Then Chair of the TCEQ Commission Kathleen Hartnett White, who also sat on the Texas Water Advisory Council, says the decision to continue the subtraction was a good one. 

“As memory serves me, that made incredibly good sense,” she told KHOU.

White says she and the scientists with the Texas Radiation Advisory Board disagreed with the science that the EPA based its new rules on.  She says the new rules were too protective and would end up costing small communities tens of millions of dollars to comply.

“We did not believe the science of health effects justified EPA setting the standard where they did,” said White. She added, “I have far more trust in the vigor of the science that TCEQ assess, than I do EPA.”

In response to questions about why the TCEQ did not simply file a lawsuit against the EPA and challenge the federal rules openly in court, White said that in federal court, “Legal challenges, because of law and not because of science, are almost impossible to win.”

Lt. Governor David Dewhurst did not respond to written questions related to this story.  The only comment from his office came from a spokesperson  who wrote: “Just FYI—I’m told by our legislative staff that Texas Water Advisory Council was created in 2001, but was repealed in 2007.  Evidently, the statutes creating the council made it clear that that it was an advisory board only, so they made no decisions.”

A spokesperson for  Governor Perry said the governor expects the TCEQ and all state agencies to follow all the laws that are on the books, which the spokesperson said the TCEQ began doing after that 2008 audit by the EPA.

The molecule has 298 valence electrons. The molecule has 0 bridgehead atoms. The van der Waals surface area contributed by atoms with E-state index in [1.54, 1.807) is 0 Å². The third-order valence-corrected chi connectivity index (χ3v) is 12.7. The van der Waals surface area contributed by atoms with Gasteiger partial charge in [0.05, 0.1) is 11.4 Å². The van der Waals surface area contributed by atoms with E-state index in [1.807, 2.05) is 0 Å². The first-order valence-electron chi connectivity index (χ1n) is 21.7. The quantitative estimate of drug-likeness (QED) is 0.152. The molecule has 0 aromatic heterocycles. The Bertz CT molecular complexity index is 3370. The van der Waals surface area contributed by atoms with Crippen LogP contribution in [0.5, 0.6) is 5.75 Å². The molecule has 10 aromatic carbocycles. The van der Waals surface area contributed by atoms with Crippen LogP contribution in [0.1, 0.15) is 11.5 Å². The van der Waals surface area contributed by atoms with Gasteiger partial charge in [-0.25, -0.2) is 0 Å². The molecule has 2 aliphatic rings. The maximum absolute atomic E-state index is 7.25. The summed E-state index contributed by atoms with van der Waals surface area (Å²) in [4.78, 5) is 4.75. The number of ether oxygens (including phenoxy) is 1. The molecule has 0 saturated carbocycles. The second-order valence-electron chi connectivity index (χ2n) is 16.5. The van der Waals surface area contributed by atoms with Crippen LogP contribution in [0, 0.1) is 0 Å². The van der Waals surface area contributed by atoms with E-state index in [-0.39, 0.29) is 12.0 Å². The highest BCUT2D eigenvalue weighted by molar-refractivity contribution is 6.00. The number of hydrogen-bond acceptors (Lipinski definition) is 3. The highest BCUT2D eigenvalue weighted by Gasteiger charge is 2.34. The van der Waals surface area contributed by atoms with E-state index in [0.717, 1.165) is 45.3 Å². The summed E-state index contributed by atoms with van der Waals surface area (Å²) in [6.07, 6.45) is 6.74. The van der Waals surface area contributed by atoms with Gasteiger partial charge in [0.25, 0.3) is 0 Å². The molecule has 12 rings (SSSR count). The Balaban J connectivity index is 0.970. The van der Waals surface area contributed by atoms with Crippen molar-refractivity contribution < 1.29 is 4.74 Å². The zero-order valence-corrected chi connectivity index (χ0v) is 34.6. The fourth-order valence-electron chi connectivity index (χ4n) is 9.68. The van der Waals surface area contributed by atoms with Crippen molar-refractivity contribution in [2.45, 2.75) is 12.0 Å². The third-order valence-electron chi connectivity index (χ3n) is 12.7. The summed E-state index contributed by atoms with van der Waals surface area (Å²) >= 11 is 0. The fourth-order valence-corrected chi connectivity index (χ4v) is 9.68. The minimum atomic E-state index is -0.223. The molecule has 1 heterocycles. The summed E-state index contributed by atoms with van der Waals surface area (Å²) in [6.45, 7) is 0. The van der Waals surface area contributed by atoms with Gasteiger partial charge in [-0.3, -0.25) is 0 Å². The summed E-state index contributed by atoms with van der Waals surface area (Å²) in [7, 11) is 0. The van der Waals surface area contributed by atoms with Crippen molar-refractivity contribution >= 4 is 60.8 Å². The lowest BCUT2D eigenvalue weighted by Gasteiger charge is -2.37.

The governor’s spokesperson did not respond to written questions from KHOU asking if the governor supported the TCEQ’s decision in 2004 to continue with the subtraction in order to help 35 water systems stay out of trouble.   

The EPA was contacted for comment and at press time has yet to provide any response.

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Comments: Displaying 1 - 15 of 24

ellieba said on May 23, 2011 at 11:00 AM

SB875 had too much opposition until they limited it to just the Greenhouse Gases. However, those include Methane (CH4) and some other controversial gases. This methane includes the kind that comes off a gas well. The Duke University study, The DEP of Pennsylvania, Quitman, Ark as well as plenty of folks in our own state recognize that there are big issues with methane found near gas well drilling activities and have found plenty of causal evidence to trace it, in spite of the tales that our other regulatory agency has spun to the Feds recently. Methane contamination will be the next scandal and if this bill passes then the accountability of the perpetrator will severely diminished. Who will pay? The government entities that allowed it; i.e. Joe, the taxpayer, and the victims who were contaminated.

ellieba said on May 23, 2011 at 10:47 AM

Oppose SB875, authored by Senator Fraser, is an amendment to the water code -- We need BIG Media ATTN to this Bill -- Contact your Reps TODAY -- and Oppose SB875 or it might be passed tomorrow. I was told Friday that it was a DEAD bill, but they pulled it our at the last minute. It is aimed at defending against the EPA – it will block the EPA from setting guidelines for our safety. We’ve all seen instances of the EPA seeming to be too over reaching, but do we want to be left at our state's regulatory agency's mercy, with their great track record?

tequilarose said on May 22, 2011 at 3:06 PM

My question is why are we receiving a WATER BILL from MUD #105 ???? In some cases a bill with a notice attached not to drink the water and to pass the information along. Who will reimburse us for buying water? What about washing clothes, dishes and bathing? hmmm, pretty scary stuff. Someone has got to help make this right and it better be soon. Thanks to KHOU for getting this much out in the open. Please continue.